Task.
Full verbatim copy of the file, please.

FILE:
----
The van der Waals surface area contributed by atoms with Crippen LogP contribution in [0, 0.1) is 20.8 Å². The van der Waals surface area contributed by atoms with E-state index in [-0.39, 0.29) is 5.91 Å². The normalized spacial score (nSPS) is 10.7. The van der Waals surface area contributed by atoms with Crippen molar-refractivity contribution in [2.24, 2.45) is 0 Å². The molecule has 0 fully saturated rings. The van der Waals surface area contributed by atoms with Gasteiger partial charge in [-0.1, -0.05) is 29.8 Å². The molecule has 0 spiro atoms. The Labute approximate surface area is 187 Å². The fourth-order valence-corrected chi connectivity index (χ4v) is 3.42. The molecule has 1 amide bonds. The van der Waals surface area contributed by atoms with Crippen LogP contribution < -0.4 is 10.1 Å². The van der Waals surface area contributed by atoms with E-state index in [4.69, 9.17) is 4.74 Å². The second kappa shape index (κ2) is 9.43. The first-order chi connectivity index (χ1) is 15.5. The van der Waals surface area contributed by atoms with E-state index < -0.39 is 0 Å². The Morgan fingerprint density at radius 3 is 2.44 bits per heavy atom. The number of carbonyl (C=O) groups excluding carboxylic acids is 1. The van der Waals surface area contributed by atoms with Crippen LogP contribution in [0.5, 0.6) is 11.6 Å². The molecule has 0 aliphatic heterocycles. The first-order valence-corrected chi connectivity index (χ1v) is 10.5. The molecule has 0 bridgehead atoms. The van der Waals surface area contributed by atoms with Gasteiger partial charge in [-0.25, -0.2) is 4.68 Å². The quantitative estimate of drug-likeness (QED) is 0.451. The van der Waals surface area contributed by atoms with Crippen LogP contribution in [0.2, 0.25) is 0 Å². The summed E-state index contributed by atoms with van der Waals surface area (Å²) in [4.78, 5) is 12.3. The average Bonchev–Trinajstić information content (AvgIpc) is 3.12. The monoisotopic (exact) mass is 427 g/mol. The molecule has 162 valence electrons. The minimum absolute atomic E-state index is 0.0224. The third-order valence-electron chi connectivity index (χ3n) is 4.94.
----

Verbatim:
The van der Waals surface area contributed by atoms with Crippen LogP contribution in [0, 0.1) is 20.8 Å². The van der Waals surface area contributed by atoms with E-state index in [-0.39, 0.29) is 5.91 Å². The normalized spacial score (nSPS) is 10.7. The van der Waals surface area contributed by atoms with Crippen molar-refractivity contribution in [2.24, 2.45) is 0 Å². The molecule has 0 fully saturated rings. The van der Waals surface area contributed by atoms with Gasteiger partial charge in [-0.1, -0.05) is 29.8 Å². The molecule has 0 spiro atoms. The Labute approximate surface area is 187 Å². The fourth-order valence-corrected chi connectivity index (χ4v) is 3.42. The molecule has 1 amide bonds. The van der Waals surface area contributed by atoms with Crippen LogP contribution < -0.4 is 10.1 Å². The van der Waals surface area contributed by atoms with E-state index in [4.69, 9.17) is 4.74 Å². The second kappa shape index (κ2) is 9.43. The first-order chi connectivity index (χ1) is 15.5. The van der Waals surface area contributed by atoms with E-state index < -0.39 is 0 Å². The Morgan fingerprint density at radius 3 is 2.44 bits per heavy atom. The number of carbonyl (C=O) groups excluding carboxylic acids is 1. The van der Waals surface area contributed by atoms with Crippen LogP contribution in [0.5, 0.6) is 11.6 Å². The molecule has 0 aliphatic heterocycles. The first-order valence-corrected chi connectivity index (χ1v) is 10.5. The molecule has 0 bridgehead atoms. The van der Waals surface area contributed by atoms with Gasteiger partial charge in [-0.25, -0.2) is 4.68 Å². The quantitative estimate of drug-likeness (QED) is 0.451. The van der Waals surface area contributed by atoms with Crippen LogP contribution in [0.2, 0.25) is 0 Å². The summed E-state index contributed by atoms with van der Waals surface area (Å²) in [4.78, 5) is 12.3. The average Bonchev–Trinajstić information content (AvgIpc) is 3.12. The monoisotopic (exact) mass is 427 g/mol. The molecule has 162 valence electrons. The minimum absolute atomic E-state index is 0.0224. The third-order valence-electron chi connectivity index (χ3n) is 4.94.